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NetWare holdouts courted by Microsoft, open source

Microsoft is offering free tools to convince loyalists of the aging operating system to make the switch to Windows, but Linux vendors are eager to snare these customers as well.

Microsoft is targeting diehard NetWare customers faced with a looming decision on migrating servers to either to...

Linux or Windows Server 2003.

The Redmond, Wash., software company hopes to make the choice of Windows more appealing by giving enterprise administrators free migration tools, training and other incentives. A Microsoft promotion will give qualifying customers who migrate to Windows

Novell says you don't have to move, but the writing is on the wall.

Rob Enderle, principal, Enderle Group

Server 2003 a $600 partner services subsidy for each Windows Server 2003 license purchase with 50 client-access licenses. There is a cap of 25 subsidies per customer.

Windows Services for NetWare is a free, downloadable tool from Microsoft. The company is also offering online training vouchers and unlimited technical support through its newsgroups to NetWare users who choose to migrate. Microsoft also forged a deal with Quest Software Inc. to make the Irvine, Calif., company's NDS Migrator software available at a 20% discount to customers with 1,000 seats or more.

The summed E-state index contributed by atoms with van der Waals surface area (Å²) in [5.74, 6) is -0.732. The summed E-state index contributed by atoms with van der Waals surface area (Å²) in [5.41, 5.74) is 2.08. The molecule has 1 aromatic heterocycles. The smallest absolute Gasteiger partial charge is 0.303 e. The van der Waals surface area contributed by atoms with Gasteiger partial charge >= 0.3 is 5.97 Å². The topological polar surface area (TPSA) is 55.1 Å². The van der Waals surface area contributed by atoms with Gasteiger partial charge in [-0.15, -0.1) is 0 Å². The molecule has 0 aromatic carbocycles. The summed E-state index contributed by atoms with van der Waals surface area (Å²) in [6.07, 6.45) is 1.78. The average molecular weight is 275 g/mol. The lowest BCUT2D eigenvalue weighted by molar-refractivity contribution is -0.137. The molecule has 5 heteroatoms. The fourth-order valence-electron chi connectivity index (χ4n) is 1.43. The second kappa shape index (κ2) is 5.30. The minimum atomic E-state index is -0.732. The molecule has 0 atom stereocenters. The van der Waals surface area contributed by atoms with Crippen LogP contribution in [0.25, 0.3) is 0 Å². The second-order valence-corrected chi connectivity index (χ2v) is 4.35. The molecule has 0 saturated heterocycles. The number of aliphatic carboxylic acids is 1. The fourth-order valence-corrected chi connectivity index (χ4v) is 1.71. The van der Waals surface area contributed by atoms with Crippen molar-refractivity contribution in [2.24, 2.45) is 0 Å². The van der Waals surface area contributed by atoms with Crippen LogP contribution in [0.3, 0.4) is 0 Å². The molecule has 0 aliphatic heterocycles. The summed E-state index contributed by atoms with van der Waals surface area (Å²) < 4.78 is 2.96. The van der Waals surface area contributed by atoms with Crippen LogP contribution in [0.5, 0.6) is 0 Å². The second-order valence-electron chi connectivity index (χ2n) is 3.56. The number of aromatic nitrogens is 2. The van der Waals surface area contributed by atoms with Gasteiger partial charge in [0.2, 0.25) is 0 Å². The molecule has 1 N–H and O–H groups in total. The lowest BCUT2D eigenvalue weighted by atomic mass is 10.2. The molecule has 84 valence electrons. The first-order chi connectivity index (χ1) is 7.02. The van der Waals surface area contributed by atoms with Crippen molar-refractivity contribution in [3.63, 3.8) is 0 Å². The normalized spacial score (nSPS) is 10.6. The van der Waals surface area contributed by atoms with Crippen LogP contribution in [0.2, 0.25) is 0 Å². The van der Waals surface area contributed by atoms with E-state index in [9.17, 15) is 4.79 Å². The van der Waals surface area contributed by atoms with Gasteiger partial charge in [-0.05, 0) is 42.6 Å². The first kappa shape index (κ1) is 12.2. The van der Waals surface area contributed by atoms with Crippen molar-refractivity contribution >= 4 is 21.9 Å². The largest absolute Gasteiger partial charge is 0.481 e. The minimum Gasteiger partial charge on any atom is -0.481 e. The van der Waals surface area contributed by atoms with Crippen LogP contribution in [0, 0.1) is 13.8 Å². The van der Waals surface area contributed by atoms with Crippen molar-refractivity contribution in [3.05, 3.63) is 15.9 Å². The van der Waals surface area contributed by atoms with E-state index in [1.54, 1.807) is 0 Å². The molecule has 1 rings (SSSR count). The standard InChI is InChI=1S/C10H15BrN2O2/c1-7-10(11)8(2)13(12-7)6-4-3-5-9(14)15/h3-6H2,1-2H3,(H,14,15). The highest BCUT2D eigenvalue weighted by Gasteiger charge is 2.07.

Novell is in the process of moving its installed base to Linux, but there has always been a contingent of loyal NetWare administrators who have hung on to NetWare, said Rob Enderle, principal at Enderle Group, San Jose, Calif. "Novell says you don't have to move, but the writing is on the wall."

The reality is there are still plenty of customers running older versions of NetWare, and like customers who have older versions of Windows NT Server, they are starting to consolidate their

For more information

Read about Novell's final nail in the NetWare coffin


See why the Linux-Microsoft battle is mostly hype

servers into updated versions of the software.

Customers running older versions of NetWare are coveted by many operating system vendors.

"You will be targeted by Microsoft, by Novell, Red Hat and others," said Mike Cherry, an analyst at Kirkland, Wash.-based Directions on Microsoft. "All of them will try to make it easy to transition from where you are."

Cherry said there once was an assumption that customers running one vendor's software would stay on that platform, but this is no longer the case.

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